Memorial to John WAINWRIGHT, 1723 - 1768

John Wainwright, Stockport, 1768.


St Mary's Church, Stockport.


A brass panel inside the church, and a fragment of a tombstone outside.

Inscription on the Brass Panel

In memory of John Wainwright
who was born in Stockport, sometime Organist
of this Church, who left as an heritage to
the Church at large a Tune whose sound
is gone into all lands where the praise
of our Incarnate Lord is sung. In 1757 he
resided in Manchester and became Organist
of the Collegiate Church. He was buried at
this Church January 8th 1768 aged 45 years.

Christians a-wake, salute the happy morn

"He hath put a new song in my mouth." Psalm XL.

Inscription In The Churchyard

John Wainwright, Stockport, 1768.

Lieth the Body (of)
John Wainwright
Organist of the
(Ch)urch in Manc(hester)


John WAINWRIGHT was born in Stockport in 1723. He was a talented musician. He became the Organist at Manchester Collegiate Church (it became Manchester Cathedral in 1847), played a leading part in the musical life of Manchester and surrounding area, organised and played in many concerts in theatres and concert halls.

He composed much music. His lasting legacy is a hymn tune still played in church on Christmas morning. The words of Christians, awake, salute the happy morn are based on a poem by his friend John Byrom. The tune is named Stockport, but has also been known as Walworth, Mottram, and Yorkshire.

Despite the plaque which states John was "sometime Organist of this Church", there is no evidence that he ever held the position of Organist at St Mary's. He was born close to St Mary's. His father, a carpenter, did a lot of work there. However, records indicate that St Mary's didn't have an organ at the time John lived in Stockport, although he may have later played there as a guest. The brass plaque, installed over a century later, may be based more on legend than fact. Also, there is something rather myserious about the "discovery" of a fragment of his tombstone in a garden at about the same time.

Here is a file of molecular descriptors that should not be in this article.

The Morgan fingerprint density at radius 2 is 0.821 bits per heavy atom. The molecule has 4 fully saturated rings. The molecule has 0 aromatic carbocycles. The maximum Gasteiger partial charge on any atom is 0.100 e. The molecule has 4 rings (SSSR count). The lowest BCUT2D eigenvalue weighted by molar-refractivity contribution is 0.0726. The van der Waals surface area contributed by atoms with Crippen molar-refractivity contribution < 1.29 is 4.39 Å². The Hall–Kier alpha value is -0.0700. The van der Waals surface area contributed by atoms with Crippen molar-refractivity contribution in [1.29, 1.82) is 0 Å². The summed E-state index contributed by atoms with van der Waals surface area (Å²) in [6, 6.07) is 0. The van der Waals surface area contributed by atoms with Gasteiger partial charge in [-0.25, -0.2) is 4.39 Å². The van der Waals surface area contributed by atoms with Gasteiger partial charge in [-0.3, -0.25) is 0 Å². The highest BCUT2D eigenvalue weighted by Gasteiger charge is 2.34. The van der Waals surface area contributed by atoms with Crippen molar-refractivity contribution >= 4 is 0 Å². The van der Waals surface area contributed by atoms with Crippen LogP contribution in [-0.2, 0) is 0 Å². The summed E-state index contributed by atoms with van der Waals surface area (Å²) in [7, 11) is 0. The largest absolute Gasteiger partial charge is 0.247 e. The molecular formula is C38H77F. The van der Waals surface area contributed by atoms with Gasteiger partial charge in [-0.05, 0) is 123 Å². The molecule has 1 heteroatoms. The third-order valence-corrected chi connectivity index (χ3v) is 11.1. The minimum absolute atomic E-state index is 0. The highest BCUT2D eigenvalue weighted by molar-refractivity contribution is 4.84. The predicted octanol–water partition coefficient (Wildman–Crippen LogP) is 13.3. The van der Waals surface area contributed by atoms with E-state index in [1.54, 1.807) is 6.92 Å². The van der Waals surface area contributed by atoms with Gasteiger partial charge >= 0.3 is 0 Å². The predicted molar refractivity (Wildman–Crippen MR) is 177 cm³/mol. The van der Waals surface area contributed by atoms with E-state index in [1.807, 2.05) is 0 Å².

John did retain a close personal connection with Stockport, and was buried there. His sons Robert and Richard followed in his musical footsteps.

Personal Note

My paternal great grandmother (Mary Wainwright, born Heaton Norris, 1859) believed she was descended from John Wainwright. John may be my 6 x great grandfather, but research, although not absolutely conclusive, has not yet revealed a direct link.

Bearing in mind that he just may be my ancestor, I was surprised and amused to read in the Stockport Heritage Magazine that each Christmas morning Wainwright's ghost is said to rise from his grave (just outside the door of St Mary's) and enter the church to check that his music is still being played.

That story was based on someone's childhood memories. It may not be very serious, but to a person interested in family history it led to the possibility of some interesting questions ;-) Could a ghost be a reliable source of information? What would be the best interviewing technique? Also, the possibility of a ghost as an ancestor could explain the traits that some of my more eccentric relatives have inherited :-)

Carl's Cam